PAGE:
Environmental Concerns: Earthkeeping

1972-1973 / USA / 55 min.

Experimental Station, 6100 S. Blackstone
Wednesday, October 3, 2018 at 6:30pm
Free admission

Post-screening discussion led by Second City and faculty member Sean Cusick. Read the transcript!

Part of Environmental Concerns, a collaborative project of the Experimental Station and William Hill Center for the Arts. It looks at local intersections between the natural world and social environments. Through exhibitions, installations, and public events, it connects and amplifies neighboring grassroots sites.

Chicago-based public television station WTTW’s 1972-73 series Earthkeeping attempted to address environmental, ecological, and sociological issues of modern urban life through the kind of creative approach that characterized many public TV programs in the early 1970s. In addition to interviews with ecologists and urban planners, economists and activists, it uses skits featuring Second City members including John Belushi and Harold Ramis. Some of the skits don’t age well (John Belushi as a Hispanic drug user), and sometimes the show seemed willing to throw everything at the screen hoping something would stick (Isaac Newton dancing and singing with garbage cans). However, that willingness to try anything exemplifies an important moment in public television when producers were experimenting with new methods to reach audiences about important issues.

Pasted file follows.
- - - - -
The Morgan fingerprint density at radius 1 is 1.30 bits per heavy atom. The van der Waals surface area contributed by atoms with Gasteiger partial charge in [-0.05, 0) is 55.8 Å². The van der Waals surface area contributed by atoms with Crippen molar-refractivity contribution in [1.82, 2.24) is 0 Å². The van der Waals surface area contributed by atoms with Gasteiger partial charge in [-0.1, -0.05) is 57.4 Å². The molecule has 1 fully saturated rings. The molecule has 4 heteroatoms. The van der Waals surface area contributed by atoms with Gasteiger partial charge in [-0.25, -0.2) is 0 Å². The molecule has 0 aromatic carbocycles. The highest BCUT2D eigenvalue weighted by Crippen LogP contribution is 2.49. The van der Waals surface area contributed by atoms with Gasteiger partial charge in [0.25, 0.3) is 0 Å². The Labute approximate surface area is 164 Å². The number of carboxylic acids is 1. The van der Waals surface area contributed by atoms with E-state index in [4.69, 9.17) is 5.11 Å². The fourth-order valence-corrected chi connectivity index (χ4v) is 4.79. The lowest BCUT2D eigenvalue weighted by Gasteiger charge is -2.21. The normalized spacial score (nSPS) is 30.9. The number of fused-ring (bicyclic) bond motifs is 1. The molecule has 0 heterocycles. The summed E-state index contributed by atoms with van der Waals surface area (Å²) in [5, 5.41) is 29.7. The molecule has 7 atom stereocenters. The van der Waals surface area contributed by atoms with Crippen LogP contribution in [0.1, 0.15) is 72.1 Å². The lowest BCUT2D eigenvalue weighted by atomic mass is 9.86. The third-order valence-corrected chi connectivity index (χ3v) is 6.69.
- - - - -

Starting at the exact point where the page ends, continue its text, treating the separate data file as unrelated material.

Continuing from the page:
This screening demonstrates that try-anything approach in two episodes (55 min. total) dealing with pollution and its costs. “Greenbacks” examines the effects of industrial pollution in the absence of regulation, and it feels like it could have been made yesterday: the skit “Pass the Buck,” in which representatives of labor, government, management, and the public try to make someone else take responsibility for pollution, is especially timely under the current presidential administration. And “Sodbusters” draws comparisons between the 19th-century idea of Manifest Destiny and modern corporations’ exploitation of the environment.

Episodes courtesy of Chicago Film Archives and WTTW.